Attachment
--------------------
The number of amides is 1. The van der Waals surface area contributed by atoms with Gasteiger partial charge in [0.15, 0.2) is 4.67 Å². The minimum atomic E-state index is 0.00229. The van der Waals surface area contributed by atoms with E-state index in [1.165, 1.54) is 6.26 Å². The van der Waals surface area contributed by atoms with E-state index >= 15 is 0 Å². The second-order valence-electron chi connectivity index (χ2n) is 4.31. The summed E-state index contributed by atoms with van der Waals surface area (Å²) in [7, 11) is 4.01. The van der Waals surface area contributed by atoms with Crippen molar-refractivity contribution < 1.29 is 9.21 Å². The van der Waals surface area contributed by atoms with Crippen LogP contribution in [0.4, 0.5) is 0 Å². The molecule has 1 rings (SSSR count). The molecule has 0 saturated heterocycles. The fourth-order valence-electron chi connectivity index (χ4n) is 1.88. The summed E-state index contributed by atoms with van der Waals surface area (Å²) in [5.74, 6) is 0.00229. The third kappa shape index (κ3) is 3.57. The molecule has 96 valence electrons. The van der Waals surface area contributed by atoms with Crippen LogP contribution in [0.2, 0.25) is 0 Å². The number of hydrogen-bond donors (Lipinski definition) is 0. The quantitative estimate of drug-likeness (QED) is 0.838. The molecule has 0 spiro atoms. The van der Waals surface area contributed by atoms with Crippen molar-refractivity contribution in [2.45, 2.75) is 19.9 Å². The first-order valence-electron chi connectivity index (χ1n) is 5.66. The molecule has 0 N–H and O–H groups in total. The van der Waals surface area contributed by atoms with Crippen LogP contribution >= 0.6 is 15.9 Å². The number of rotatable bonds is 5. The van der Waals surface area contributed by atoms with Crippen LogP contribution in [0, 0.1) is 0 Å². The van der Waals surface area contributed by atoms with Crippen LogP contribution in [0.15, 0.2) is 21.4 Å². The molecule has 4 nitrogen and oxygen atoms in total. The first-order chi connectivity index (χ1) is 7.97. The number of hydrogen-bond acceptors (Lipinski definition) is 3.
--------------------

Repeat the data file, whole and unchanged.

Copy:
The number of amides is 1. The van der Waals surface area contributed by atoms with Gasteiger partial charge in [0.15, 0.2) is 4.67 Å². The minimum atomic E-state index is 0.00229. The van der Waals surface area contributed by atoms with E-state index in [1.165, 1.54) is 6.26 Å². The van der Waals surface area contributed by atoms with E-state index >= 15 is 0 Å². The second-order valence-electron chi connectivity index (χ2n) is 4.31. The summed E-state index contributed by atoms with van der Waals surface area (Å²) in [7, 11) is 4.01. The van der Waals surface area contributed by atoms with Crippen molar-refractivity contribution < 1.29 is 9.21 Å². The van der Waals surface area contributed by atoms with Crippen LogP contribution in [0.4, 0.5) is 0 Å². The molecule has 1 rings (SSSR count). The molecule has 0 saturated heterocycles. The fourth-order valence-electron chi connectivity index (χ4n) is 1.88. The summed E-state index contributed by atoms with van der Waals surface area (Å²) in [5.74, 6) is 0.00229. The third kappa shape index (κ3) is 3.57. The molecule has 96 valence electrons. The van der Waals surface area contributed by atoms with Crippen LogP contribution in [0.2, 0.25) is 0 Å². The number of hydrogen-bond donors (Lipinski definition) is 0. The quantitative estimate of drug-likeness (QED) is 0.838. The molecule has 0 spiro atoms. The van der Waals surface area contributed by atoms with Crippen molar-refractivity contribution in [2.45, 2.75) is 19.9 Å². The first-order valence-electron chi connectivity index (χ1n) is 5.66. The molecule has 0 N–H and O–H groups in total. The van der Waals surface area contributed by atoms with Crippen LogP contribution >= 0.6 is 15.9 Å². The number of rotatable bonds is 5. The van der Waals surface area contributed by atoms with Crippen LogP contribution in [0, 0.1) is 0 Å². The van der Waals surface area contributed by atoms with Crippen LogP contribution in [0.15, 0.2) is 21.4 Å². The molecule has 4 nitrogen and oxygen atoms in total. The first-order chi connectivity index (χ1) is 7.97. The number of hydrogen-bond acceptors (Lipinski definition) is 3.